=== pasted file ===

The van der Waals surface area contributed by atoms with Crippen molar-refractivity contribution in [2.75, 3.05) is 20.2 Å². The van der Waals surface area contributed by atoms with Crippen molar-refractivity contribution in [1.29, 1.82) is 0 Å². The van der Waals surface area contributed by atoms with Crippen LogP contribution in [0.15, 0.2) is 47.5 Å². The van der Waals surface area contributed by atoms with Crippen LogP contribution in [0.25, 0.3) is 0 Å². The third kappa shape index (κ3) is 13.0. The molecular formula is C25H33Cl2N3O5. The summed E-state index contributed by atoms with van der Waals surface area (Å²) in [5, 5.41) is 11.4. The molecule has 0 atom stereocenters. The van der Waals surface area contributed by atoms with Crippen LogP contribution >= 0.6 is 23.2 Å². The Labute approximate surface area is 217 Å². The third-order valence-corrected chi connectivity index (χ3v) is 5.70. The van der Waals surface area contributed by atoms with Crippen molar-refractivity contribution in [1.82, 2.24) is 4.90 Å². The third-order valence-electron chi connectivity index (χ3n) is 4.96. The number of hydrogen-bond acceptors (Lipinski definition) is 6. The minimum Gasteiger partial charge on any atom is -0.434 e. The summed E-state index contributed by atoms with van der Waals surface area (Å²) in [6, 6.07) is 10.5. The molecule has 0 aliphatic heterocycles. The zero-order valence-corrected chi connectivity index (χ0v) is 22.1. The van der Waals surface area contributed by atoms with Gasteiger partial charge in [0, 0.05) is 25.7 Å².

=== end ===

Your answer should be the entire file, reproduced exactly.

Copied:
The van der Waals surface area contributed by atoms with Crippen molar-refractivity contribution in [2.75, 3.05) is 20.2 Å². The van der Waals surface area contributed by atoms with Crippen molar-refractivity contribution in [1.29, 1.82) is 0 Å². The van der Waals surface area contributed by atoms with Crippen LogP contribution in [0.15, 0.2) is 47.5 Å². The van der Waals surface area contributed by atoms with Crippen LogP contribution in [0.25, 0.3) is 0 Å². The third kappa shape index (κ3) is 13.0. The molecular formula is C25H33Cl2N3O5. The summed E-state index contributed by atoms with van der Waals surface area (Å²) in [5, 5.41) is 11.4. The molecule has 0 atom stereocenters. The van der Waals surface area contributed by atoms with Crippen LogP contribution >= 0.6 is 23.2 Å². The Labute approximate surface area is 217 Å². The third-order valence-corrected chi connectivity index (χ3v) is 5.70. The van der Waals surface area contributed by atoms with Crippen molar-refractivity contribution in [1.82, 2.24) is 4.90 Å². The third-order valence-electron chi connectivity index (χ3n) is 4.96. The number of hydrogen-bond acceptors (Lipinski definition) is 6. The minimum Gasteiger partial charge on any atom is -0.434 e. The summed E-state index contributed by atoms with van der Waals surface area (Å²) in [6, 6.07) is 10.5. The molecule has 0 aliphatic heterocycles. The zero-order valence-corrected chi connectivity index (χ0v) is 22.1. The van der Waals surface area contributed by atoms with Gasteiger partial charge in [0, 0.05) is 25.7 Å².